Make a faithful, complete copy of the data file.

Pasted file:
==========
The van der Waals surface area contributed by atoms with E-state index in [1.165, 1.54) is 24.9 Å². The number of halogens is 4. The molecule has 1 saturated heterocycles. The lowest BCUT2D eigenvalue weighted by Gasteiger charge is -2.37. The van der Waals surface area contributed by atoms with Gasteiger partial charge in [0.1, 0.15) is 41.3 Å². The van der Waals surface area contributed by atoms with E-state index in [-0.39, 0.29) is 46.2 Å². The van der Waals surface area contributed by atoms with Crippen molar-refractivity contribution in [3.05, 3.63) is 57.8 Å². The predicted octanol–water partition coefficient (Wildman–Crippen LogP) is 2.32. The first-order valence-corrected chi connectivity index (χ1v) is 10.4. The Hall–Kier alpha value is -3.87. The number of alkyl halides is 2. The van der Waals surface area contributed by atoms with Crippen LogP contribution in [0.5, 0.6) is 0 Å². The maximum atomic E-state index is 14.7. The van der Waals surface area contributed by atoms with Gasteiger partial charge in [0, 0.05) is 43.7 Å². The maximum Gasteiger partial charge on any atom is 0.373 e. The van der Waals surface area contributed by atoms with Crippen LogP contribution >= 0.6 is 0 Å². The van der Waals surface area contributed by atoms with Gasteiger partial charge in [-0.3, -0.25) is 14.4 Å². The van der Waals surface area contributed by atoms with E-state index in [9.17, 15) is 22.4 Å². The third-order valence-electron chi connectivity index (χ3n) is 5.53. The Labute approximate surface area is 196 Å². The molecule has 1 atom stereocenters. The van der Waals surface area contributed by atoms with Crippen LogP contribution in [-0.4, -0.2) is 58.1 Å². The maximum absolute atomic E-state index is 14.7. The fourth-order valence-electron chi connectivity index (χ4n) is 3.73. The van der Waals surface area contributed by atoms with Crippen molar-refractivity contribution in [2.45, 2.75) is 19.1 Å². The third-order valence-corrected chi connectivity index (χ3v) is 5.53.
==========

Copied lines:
The van der Waals surface area contributed by atoms with E-state index in [1.165, 1.54) is 24.9 Å². The number of halogens is 4. The molecule has 1 saturated heterocycles. The lowest BCUT2D eigenvalue weighted by Gasteiger charge is -2.37. The van der Waals surface area contributed by atoms with Gasteiger partial charge in [0.1, 0.15) is 41.3 Å². The van der Waals surface area contributed by atoms with E-state index in [-0.39, 0.29) is 46.2 Å². The van der Waals surface area contributed by atoms with Crippen molar-refractivity contribution in [3.05, 3.63) is 57.8 Å². The predicted octanol–water partition coefficient (Wildman–Crippen LogP) is 2.32. The first-order valence-corrected chi connectivity index (χ1v) is 10.4. The Hall–Kier alpha value is -3.87. The number of alkyl halides is 2. The van der Waals surface area contributed by atoms with Crippen LogP contribution in [0.5, 0.6) is 0 Å². The maximum atomic E-state index is 14.7. The van der Waals surface area contributed by atoms with Gasteiger partial charge in [0, 0.05) is 43.7 Å². The maximum Gasteiger partial charge on any atom is 0.373 e. The van der Waals surface area contributed by atoms with Crippen LogP contribution >= 0.6 is 0 Å². The van der Waals surface area contributed by atoms with Gasteiger partial charge in [-0.3, -0.25) is 14.4 Å². The van der Waals surface area contributed by atoms with E-state index in [9.17, 15) is 22.4 Å². The third-order valence-electron chi connectivity index (χ3n) is 5.53. The Labute approximate surface area is 196 Å². The molecule has 1 atom stereocenters. The van der Waals surface area contributed by atoms with Crippen LogP contribution in [-0.4, -0.2) is 58.1 Å². The maximum absolute atomic E-state index is 14.7. The fourth-order valence-electron chi connectivity index (χ4n) is 3.73. The van der Waals surface area contributed by atoms with Crippen molar-refractivity contribution in [2.45, 2.75) is 19.1 Å². The third-order valence-corrected chi connectivity index (χ3v) is 5.53.